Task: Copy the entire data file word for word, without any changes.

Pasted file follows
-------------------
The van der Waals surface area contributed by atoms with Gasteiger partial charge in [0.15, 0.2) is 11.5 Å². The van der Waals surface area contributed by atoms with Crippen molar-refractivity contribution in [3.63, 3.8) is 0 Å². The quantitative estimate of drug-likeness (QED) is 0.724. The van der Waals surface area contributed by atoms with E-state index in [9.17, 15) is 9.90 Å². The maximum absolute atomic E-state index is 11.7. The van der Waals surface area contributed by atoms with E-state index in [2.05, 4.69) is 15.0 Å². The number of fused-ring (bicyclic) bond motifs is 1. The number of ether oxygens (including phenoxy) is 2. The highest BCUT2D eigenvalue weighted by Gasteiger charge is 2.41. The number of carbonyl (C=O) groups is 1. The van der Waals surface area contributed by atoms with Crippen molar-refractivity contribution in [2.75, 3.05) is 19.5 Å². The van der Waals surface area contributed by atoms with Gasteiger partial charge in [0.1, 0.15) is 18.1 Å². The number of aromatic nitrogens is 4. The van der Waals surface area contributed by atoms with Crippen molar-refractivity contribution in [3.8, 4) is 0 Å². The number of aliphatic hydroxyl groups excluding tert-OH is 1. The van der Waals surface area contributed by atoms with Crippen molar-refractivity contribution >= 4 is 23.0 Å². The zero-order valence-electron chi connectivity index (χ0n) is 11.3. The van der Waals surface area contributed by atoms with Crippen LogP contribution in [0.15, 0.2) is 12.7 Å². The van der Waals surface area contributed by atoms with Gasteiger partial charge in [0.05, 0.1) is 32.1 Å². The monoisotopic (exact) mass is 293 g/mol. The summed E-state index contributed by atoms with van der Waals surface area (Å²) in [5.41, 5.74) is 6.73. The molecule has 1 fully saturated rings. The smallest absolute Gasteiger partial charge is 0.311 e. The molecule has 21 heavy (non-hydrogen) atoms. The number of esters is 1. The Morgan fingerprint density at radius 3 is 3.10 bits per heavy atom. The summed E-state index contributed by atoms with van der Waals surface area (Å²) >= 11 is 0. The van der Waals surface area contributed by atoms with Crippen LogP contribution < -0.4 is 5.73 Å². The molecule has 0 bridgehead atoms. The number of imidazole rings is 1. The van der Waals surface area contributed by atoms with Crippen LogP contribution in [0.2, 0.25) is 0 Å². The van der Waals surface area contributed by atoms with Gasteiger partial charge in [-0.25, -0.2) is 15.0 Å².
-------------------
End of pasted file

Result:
The van der Waals surface area contributed by atoms with Gasteiger partial charge in [0.15, 0.2) is 11.5 Å². The van der Waals surface area contributed by atoms with Crippen molar-refractivity contribution in [3.63, 3.8) is 0 Å². The quantitative estimate of drug-likeness (QED) is 0.724. The van der Waals surface area contributed by atoms with E-state index in [9.17, 15) is 9.90 Å². The maximum absolute atomic E-state index is 11.7. The van der Waals surface area contributed by atoms with E-state index in [2.05, 4.69) is 15.0 Å². The number of fused-ring (bicyclic) bond motifs is 1. The number of ether oxygens (including phenoxy) is 2. The highest BCUT2D eigenvalue weighted by Gasteiger charge is 2.41. The number of carbonyl (C=O) groups is 1. The van der Waals surface area contributed by atoms with Crippen molar-refractivity contribution in [2.75, 3.05) is 19.5 Å². The van der Waals surface area contributed by atoms with Gasteiger partial charge in [0.1, 0.15) is 18.1 Å². The number of aromatic nitrogens is 4. The van der Waals surface area contributed by atoms with Crippen molar-refractivity contribution in [3.8, 4) is 0 Å². The number of aliphatic hydroxyl groups excluding tert-OH is 1. The van der Waals surface area contributed by atoms with Crippen molar-refractivity contribution >= 4 is 23.0 Å². The zero-order valence-electron chi connectivity index (χ0n) is 11.3. The van der Waals surface area contributed by atoms with Crippen LogP contribution in [0.15, 0.2) is 12.7 Å². The van der Waals surface area contributed by atoms with Gasteiger partial charge in [0.05, 0.1) is 32.1 Å². The monoisotopic (exact) mass is 293 g/mol. The summed E-state index contributed by atoms with van der Waals surface area (Å²) in [5.41, 5.74) is 6.73. The molecule has 1 fully saturated rings. The smallest absolute Gasteiger partial charge is 0.311 e. The molecule has 21 heavy (non-hydrogen) atoms. The number of esters is 1. The Morgan fingerprint density at radius 3 is 3.10 bits per heavy atom. The summed E-state index contributed by atoms with van der Waals surface area (Å²) >= 11 is 0. The van der Waals surface area contributed by atoms with Crippen LogP contribution < -0.4 is 5.73 Å². The molecule has 0 bridgehead atoms. The number of imidazole rings is 1. The van der Waals surface area contributed by atoms with Crippen LogP contribution in [0.2, 0.25) is 0 Å². The van der Waals surface area contributed by atoms with Gasteiger partial charge in [-0.25, -0.2) is 15.0 Å².